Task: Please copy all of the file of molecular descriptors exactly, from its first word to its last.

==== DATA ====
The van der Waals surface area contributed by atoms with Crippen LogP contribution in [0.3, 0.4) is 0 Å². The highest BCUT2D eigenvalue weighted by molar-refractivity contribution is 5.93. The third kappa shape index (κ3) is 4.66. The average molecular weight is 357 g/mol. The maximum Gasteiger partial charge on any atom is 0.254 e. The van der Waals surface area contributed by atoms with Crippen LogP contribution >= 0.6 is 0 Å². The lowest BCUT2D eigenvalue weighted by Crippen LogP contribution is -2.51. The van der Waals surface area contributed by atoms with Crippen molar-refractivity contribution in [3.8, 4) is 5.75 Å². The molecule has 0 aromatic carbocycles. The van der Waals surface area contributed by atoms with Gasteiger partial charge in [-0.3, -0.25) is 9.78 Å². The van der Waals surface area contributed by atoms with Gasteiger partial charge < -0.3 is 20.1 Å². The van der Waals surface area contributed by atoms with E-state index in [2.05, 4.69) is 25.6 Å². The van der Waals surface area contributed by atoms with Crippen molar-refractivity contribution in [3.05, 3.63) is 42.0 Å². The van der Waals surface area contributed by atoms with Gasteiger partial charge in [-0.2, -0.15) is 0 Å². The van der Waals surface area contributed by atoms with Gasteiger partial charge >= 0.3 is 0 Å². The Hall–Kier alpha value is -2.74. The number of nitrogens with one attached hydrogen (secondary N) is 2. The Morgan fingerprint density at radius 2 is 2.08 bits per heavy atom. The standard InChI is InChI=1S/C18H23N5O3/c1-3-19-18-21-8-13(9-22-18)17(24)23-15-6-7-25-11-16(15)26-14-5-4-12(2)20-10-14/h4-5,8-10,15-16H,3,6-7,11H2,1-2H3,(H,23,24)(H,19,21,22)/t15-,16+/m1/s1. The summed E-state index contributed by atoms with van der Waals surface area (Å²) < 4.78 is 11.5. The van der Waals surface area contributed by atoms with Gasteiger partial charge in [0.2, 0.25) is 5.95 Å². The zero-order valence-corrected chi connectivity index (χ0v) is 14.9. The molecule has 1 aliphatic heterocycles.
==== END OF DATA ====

The van der Waals surface area contributed by atoms with Crippen LogP contribution in [0.3, 0.4) is 0 Å². The highest BCUT2D eigenvalue weighted by molar-refractivity contribution is 5.93. The third kappa shape index (κ3) is 4.66. The average molecular weight is 357 g/mol. The maximum Gasteiger partial charge on any atom is 0.254 e. The van der Waals surface area contributed by atoms with Crippen LogP contribution >= 0.6 is 0 Å². The lowest BCUT2D eigenvalue weighted by Crippen LogP contribution is -2.51. The van der Waals surface area contributed by atoms with Crippen molar-refractivity contribution in [3.8, 4) is 5.75 Å². The molecule has 0 aromatic carbocycles. The van der Waals surface area contributed by atoms with Gasteiger partial charge in [-0.3, -0.25) is 9.78 Å². The van der Waals surface area contributed by atoms with Gasteiger partial charge < -0.3 is 20.1 Å². The van der Waals surface area contributed by atoms with E-state index in [2.05, 4.69) is 25.6 Å². The van der Waals surface area contributed by atoms with Crippen molar-refractivity contribution in [3.05, 3.63) is 42.0 Å². The van der Waals surface area contributed by atoms with Gasteiger partial charge in [-0.2, -0.15) is 0 Å². The van der Waals surface area contributed by atoms with Gasteiger partial charge >= 0.3 is 0 Å². The Hall–Kier alpha value is -2.74. The number of nitrogens with one attached hydrogen (secondary N) is 2. The Morgan fingerprint density at radius 2 is 2.08 bits per heavy atom. The standard InChI is InChI=1S/C18H23N5O3/c1-3-19-18-21-8-13(9-22-18)17(24)23-15-6-7-25-11-16(15)26-14-5-4-12(2)20-10-14/h4-5,8-10,15-16H,3,6-7,11H2,1-2H3,(H,23,24)(H,19,21,22)/t15-,16+/m1/s1. The summed E-state index contributed by atoms with van der Waals surface area (Å²) < 4.78 is 11.5. The van der Waals surface area contributed by atoms with Gasteiger partial charge in [0.2, 0.25) is 5.95 Å². The zero-order valence-corrected chi connectivity index (χ0v) is 14.9. The molecule has 1 aliphatic heterocycles.